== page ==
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Mosaic mural unveiled in Douglas Design District

  • The Wichita Eagle
  • Published Friday, June 27, 2014, at 8:34 p.m.
  • Updated Saturday, June 28, 2014, at 7:19 a.m.

Photos

Up close, it’s a giant mosaic mural on the exterior of Abode Venue. But from Douglas, it’s an intricately designed painting.

Or at least that’s what artist Steve Murillo hopes people will think when they drive by his new mural at 1330 E. Douglas.

On Friday afternoon, officials with the Douglas Design District unveiled the roughly 12-by-18-foot mural. Murillo and Abode Venue owner Bill Jackson think the piece will become a cornerstone, “the bedrock” that other artists can build on, Jackson said.

“It’s going to be a signature piece of Wichita for a long time,” Jackson said.

The piece, “Music’s Magic,” was first conceptualized as a scale black and white model, which was then enlarged, Murillo said. Murillo and his assistant Margi Sweeton began assembling tiles in jigsaw-puzzle style, dying the grout around each piece to correspond with the color of the tile. In all, it took Murillo about eight months to complete the piece.

“When people first drive by, it looks like a painting because of all the subtle grout colors,” Murillo said. “You can’t tell where one piece ends and another one starts. I want people to see it as one big, fluid design.”

A variety of musical instruments and notes adorn the mural, which Jackson said reflects his passion for music.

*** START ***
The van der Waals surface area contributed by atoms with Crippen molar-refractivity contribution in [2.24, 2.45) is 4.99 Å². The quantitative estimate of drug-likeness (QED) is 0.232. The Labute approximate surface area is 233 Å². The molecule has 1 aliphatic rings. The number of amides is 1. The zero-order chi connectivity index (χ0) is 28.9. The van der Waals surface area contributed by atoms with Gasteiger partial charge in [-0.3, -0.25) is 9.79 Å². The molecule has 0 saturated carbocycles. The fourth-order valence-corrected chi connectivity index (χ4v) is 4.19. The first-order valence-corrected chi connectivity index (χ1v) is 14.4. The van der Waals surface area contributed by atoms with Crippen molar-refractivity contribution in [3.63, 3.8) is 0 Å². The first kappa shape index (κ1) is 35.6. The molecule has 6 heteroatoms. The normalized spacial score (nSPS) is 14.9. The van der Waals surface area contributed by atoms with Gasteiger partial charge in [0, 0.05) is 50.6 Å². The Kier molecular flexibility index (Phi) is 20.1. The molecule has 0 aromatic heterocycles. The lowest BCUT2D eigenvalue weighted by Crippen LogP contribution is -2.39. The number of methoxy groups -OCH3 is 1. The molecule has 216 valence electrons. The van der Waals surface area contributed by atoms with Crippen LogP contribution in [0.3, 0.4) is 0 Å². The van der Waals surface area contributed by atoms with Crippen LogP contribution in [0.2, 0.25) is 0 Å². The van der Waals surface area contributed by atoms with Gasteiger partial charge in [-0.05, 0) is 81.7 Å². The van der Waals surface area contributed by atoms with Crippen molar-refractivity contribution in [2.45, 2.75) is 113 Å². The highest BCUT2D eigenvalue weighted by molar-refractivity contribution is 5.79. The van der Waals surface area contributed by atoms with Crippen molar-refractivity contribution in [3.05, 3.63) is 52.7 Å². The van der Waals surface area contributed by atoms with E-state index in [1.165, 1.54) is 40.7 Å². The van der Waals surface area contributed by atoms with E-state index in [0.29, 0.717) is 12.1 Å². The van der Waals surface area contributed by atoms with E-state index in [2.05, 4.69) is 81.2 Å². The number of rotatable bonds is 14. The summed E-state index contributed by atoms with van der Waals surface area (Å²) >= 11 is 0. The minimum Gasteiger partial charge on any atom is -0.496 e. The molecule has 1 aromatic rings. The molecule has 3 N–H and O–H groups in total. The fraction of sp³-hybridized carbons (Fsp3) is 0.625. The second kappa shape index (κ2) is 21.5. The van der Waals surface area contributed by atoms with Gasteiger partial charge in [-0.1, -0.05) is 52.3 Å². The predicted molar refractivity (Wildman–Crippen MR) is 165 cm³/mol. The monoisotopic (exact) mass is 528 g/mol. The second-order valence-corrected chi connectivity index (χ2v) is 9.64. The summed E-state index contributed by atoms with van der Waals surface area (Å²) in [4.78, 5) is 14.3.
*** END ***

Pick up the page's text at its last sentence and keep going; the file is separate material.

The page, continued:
“I don’t play any instruments but I go to a lot of concerts,” Jackson said. “I listen to music probably an hour or two every day, it seems like.”

“Music’s Magic” weighs about 3,000 pounds and is cemented, mortared and – for good measure – screwed into the Abode’s facade. It cost between $25,000 and $30,000 to complete, Jackson said.

“It won’t be gone in six months or a year from now,” Jackson said. “Ceramic tile never fades. There’s ceramic tile in Italy that’s 2,000 years old and still looks as good as when they put it in.”

Jackson is considered the founder of the Douglas Design District, where he hopes all varieties of artists can make their home.

“Sometimes it just takes one key piece to get people thinking they want to be down there,” he said.

He said the key to making Douglas Design District a success is public art, to save it from becoming a “concrete canyon.”

Multiple public art projects are underway in the district, including a mural series based on an “earth, wind, fire and water” theme. Two are done: One is on the west wall of The Anchor, one is on Logan Street Fine Wood Products, and the third and fourth will be installed closer to the Douglas and Oliver area, said Karen Cundiff, board member of the district.

Jackson said Murillo took extra time on this mural, because he believed it could be his lasting legacy in Wichita. Though Murillo has been commissioned for many public art pieces in town before, including the standing stones at Central Riverside Park and the shade structures at Old Town Square, he said this mural could indeed be what people remember him for.

“It’s possible; I’ll let history decide that,” Murillo said.

Reach Matt Riedl at 316-269-6791 or mriedl@wichitaeagle.com. Follow him on Twitter: @riedlmatt.

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